Food Service Director Sharon Briel says the job's gotten tougher since new federal rules went on the books in 2010, with some specific requirements for school lunches.
"Now the requirement is a cup of fruit for high school students, and a cup of vegetables every single day," Briel told Eyewitness News. She said that's what schools must offer the students, and the rule requires the kids must take at least a half-cup of fruit or veggies.
That's the challenge.
"So that when they have to take that half-cup, they don't just end up taking it to the trash," Briel says. "Because they didn't intend to eat it in the first place."
Hoping to convince kids to eat the good stuff, the KHSD is testing a new machine that packages handy, single servings of fruit and vegetables in clear plastic.
"This is actually going to be a little more user-friendly," Food Service Production Supervisor David Verrell said. He was standing next to the conveyor-belt type machine in the district's Central Kitchen.
Verrell said they've tried putting single servings out in paper containers or plastic, but these see-through packs may have more appeal. "If they can see all of it, they're going to be more apt to take it," he says.
Also, both Verrell and Briel hope the small, clear packs may end up being eaten, even after kids leave the cafeteria.
"They don't necessarily have to eat it at lunch," Verrell said. "They can throw it in their backpack, take it for after school." Any way it gets consumed -- that's good for the kids, and means the food's not going to waste.
Briel says it was the "Healthy Hunger-free Kids Act" passed by Congress that set the minimums for fruit and vegetable servings. She said another tool they're using is offering salad bars which have been donated to the high schools by various local groups.
The food supervisor said that's having a positive effect. When the students make their own salads, cafeteria workers say they see a lot less food getting tossed in the trash.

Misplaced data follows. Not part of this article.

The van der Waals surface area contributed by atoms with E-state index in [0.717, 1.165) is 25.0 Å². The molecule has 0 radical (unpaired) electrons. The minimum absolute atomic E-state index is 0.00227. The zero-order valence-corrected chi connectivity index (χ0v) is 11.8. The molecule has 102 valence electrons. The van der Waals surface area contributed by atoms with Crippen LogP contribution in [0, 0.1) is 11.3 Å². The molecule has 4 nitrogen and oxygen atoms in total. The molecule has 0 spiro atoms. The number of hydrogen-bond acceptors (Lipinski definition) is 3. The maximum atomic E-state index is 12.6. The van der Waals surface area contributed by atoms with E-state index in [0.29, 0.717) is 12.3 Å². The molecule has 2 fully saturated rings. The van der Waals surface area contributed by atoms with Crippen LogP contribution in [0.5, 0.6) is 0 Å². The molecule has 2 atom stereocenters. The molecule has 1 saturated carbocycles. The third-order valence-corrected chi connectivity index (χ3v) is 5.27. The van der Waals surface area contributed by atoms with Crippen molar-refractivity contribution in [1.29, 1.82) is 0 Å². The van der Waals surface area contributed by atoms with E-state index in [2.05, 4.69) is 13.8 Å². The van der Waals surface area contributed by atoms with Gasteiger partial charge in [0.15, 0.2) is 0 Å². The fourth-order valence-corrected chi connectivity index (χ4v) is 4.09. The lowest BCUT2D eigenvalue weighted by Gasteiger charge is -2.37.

Critics worry about food left un-touched by kids, or what's called "plate waste." And, there's also the issue of food prepared in school kitchens that doesn't end up being served.
"The reality is that we have things that we're not able to serve again," Briel says. She said school cafeterias make their best guess each day how much food to prepare, and try to waste as little as possible.
Eyewitness News investigated whether that left-over food could be donated to local charities. In 2012, KHSD said they would look into that suggestion.
"In context and in theory, it's a very good idea that we can all believe in," Briel said. And, she says the district is still working out the logistics for any program like that. For one thing, transferring food to another group will entail making sure the food stays safe to eat.
"We've been working closely with our (Kern County) Health Department, and they've indicated that we can do this type of donation process," Briel said. "But the actual agreements between the district and agencies still is in process." She said that will have to include provisions like the charity having adequate refrigeration for any donated food.
The nation's school food programs cost taxpayers about $14 billion a year, according to published reports. It's also reported the U.S. Department of Agriculture itself estimates $1 billion worth of of that food gets thrown away each year.
The KHSD serves 24,000 meals a day, according to Briel. The district provides lunches, breakfast, and some after-school food.
Briel says it would be tough to find out how much of that food the students scrape off their plates and throw in trash cans. As for food prepared, which never gets served -- she thinks the district is holding the line on waste in that area.
"Our food costs -- which is how we monitor how well we're doing in the Kern High School District -- hasn't increased substantially," Briel said. "Which would mean that we're not wasting food."